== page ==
Learning Conceptual Design Rules: A Rough Sets Approach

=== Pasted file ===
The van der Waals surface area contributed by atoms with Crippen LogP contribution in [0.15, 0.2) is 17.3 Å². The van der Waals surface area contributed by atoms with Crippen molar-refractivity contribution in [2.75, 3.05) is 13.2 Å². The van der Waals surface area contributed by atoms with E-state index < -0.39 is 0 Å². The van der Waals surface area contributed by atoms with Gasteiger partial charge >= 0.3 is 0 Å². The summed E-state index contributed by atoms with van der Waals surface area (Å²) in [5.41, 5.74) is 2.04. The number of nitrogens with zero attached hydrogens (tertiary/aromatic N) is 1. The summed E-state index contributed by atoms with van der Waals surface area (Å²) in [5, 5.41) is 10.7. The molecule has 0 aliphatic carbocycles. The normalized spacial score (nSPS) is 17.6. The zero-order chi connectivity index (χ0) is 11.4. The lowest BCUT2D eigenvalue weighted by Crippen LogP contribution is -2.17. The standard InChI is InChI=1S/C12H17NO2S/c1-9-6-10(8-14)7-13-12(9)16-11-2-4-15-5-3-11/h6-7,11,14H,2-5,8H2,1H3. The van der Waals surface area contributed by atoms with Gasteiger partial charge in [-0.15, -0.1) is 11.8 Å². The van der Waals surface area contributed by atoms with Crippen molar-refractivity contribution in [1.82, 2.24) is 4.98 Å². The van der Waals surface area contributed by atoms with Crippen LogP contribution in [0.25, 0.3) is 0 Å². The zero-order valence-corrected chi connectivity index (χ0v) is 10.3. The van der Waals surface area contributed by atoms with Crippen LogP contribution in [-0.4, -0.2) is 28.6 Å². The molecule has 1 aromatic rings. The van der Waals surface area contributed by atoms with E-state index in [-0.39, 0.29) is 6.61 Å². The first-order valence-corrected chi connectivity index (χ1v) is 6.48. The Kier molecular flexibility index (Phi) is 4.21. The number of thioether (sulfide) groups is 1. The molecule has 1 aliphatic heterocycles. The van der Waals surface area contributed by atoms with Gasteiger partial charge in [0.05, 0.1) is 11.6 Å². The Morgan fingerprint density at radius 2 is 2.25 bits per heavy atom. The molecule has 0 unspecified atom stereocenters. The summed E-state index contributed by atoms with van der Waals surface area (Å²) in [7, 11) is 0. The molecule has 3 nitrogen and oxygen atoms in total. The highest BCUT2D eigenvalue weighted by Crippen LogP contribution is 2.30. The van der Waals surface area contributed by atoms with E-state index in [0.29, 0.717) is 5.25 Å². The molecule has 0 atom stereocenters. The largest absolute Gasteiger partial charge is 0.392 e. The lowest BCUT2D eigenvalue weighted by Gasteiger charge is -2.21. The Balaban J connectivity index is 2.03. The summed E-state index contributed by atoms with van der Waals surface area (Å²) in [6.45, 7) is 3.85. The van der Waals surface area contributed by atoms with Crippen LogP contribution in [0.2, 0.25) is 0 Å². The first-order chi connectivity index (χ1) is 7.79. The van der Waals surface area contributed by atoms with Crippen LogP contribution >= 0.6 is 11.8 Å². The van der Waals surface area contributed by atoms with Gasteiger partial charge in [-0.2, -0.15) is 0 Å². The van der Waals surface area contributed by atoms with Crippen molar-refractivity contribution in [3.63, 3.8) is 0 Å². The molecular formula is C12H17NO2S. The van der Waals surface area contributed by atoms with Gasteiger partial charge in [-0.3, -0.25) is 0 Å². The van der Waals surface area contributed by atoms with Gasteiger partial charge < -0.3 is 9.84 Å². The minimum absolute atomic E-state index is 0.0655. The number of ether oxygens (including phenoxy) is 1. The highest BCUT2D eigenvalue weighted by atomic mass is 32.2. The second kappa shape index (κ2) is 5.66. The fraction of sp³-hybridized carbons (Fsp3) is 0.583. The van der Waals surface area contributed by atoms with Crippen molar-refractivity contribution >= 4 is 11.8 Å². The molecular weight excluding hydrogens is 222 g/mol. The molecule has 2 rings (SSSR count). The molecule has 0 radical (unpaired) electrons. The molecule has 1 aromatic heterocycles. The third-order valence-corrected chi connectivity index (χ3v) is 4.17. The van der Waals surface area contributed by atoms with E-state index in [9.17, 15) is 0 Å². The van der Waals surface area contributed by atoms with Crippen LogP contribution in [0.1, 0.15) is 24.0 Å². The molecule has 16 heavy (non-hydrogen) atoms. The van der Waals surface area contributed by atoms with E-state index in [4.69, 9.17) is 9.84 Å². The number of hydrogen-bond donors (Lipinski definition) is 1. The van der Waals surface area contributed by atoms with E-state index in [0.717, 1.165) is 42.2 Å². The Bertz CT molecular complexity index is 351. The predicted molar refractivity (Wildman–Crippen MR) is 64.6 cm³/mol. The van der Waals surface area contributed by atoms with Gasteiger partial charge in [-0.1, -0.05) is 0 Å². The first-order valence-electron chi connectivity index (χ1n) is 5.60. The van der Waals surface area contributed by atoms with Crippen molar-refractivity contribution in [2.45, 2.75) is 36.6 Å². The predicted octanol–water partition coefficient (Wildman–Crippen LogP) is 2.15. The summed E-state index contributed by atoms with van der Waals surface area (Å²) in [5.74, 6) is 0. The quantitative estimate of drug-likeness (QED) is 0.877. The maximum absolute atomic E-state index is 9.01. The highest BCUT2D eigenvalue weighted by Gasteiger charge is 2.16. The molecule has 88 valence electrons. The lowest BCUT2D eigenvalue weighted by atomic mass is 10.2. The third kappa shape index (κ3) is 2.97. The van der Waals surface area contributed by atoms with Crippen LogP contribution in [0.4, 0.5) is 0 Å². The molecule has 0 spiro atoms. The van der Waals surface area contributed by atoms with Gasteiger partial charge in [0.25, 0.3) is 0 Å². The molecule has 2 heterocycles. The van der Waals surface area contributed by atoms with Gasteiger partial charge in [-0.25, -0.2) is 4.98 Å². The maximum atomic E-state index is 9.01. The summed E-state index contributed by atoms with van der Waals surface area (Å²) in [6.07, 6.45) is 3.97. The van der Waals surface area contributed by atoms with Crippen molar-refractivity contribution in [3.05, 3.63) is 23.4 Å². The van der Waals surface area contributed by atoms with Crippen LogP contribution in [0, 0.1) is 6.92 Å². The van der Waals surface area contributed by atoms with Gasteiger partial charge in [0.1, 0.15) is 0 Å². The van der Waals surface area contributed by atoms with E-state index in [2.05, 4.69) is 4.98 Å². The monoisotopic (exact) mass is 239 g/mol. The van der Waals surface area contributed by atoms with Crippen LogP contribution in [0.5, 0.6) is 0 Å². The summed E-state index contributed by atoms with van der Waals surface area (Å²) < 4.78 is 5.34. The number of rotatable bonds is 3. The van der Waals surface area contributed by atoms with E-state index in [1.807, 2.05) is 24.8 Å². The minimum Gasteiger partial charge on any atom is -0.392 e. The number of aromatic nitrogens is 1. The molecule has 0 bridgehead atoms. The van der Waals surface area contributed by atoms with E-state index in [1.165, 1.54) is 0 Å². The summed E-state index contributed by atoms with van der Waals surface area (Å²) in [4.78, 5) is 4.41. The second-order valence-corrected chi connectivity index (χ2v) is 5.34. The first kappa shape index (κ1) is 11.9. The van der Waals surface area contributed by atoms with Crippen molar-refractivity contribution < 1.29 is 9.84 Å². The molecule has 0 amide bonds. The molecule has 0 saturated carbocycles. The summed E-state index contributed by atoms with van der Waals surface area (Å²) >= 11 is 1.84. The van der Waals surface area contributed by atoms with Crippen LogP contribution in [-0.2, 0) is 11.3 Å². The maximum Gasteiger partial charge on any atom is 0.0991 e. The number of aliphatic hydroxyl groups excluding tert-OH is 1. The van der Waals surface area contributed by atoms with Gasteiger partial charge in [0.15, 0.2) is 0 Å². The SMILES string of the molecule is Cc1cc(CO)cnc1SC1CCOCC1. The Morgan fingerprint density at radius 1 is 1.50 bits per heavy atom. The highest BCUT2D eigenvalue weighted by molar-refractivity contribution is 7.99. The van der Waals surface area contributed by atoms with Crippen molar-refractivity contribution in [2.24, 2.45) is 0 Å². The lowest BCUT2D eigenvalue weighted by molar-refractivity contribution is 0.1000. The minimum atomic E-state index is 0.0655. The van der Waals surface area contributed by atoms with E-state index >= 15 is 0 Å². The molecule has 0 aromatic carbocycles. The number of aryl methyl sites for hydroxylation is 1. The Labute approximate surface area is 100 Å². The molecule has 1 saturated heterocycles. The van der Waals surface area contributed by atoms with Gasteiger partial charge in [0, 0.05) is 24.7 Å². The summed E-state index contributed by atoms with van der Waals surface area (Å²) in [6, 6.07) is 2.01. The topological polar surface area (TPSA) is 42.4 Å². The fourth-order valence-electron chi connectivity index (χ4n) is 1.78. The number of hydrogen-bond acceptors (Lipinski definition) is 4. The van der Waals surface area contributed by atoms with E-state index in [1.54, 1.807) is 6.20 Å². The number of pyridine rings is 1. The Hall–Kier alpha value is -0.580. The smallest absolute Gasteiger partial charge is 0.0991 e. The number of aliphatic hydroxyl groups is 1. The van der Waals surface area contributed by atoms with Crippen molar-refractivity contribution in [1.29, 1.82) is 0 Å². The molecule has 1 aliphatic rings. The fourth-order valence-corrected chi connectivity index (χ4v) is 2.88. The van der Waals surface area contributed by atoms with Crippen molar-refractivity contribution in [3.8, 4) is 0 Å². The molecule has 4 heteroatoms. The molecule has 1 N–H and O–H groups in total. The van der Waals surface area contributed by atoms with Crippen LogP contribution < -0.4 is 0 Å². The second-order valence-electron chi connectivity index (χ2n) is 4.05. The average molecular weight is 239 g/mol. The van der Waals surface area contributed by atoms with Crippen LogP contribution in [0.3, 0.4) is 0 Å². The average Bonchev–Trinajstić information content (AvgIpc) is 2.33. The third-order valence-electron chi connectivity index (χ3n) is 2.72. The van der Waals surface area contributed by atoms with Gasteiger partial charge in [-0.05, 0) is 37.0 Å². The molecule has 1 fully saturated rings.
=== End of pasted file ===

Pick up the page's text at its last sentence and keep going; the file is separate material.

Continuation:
The paper presents the results of a feasibility study conducted in the area of learning conceptual design rules governing the selection of wind bracing components in steel skeleton structures of tall buildings. The study’s objectives were to compare decision rules produced by different learning systems using the same body of examples, and to formally verify these rules using the overall empirical error rate. The study was conducted using two learning systems, both based on the theory of rough sets: 1) System ROUGH which usually produces a large number of complex deterministic rules, 2) System DataLogic which can generate probabilistic rules, relatively simple and much fewer in number than in the case of ROUGH. All experiments were conducted using a collection of 374 examples of minimum weight (optimal) design of wind bracings in steel skeleton structures of tall buildings. The examples were prepared under identical design assumptions for a three bay skeleton structure of a tall building. They were produced using SODA, a computer software package for the analysis, design and optimization of steel structures. The paper gives a description of the learning experiments performed. It also provides a comparison of decision rules produced by DataLogic and Rough, and an analysis of empirical error rates obtained for the various collection of examples for ROUGH.
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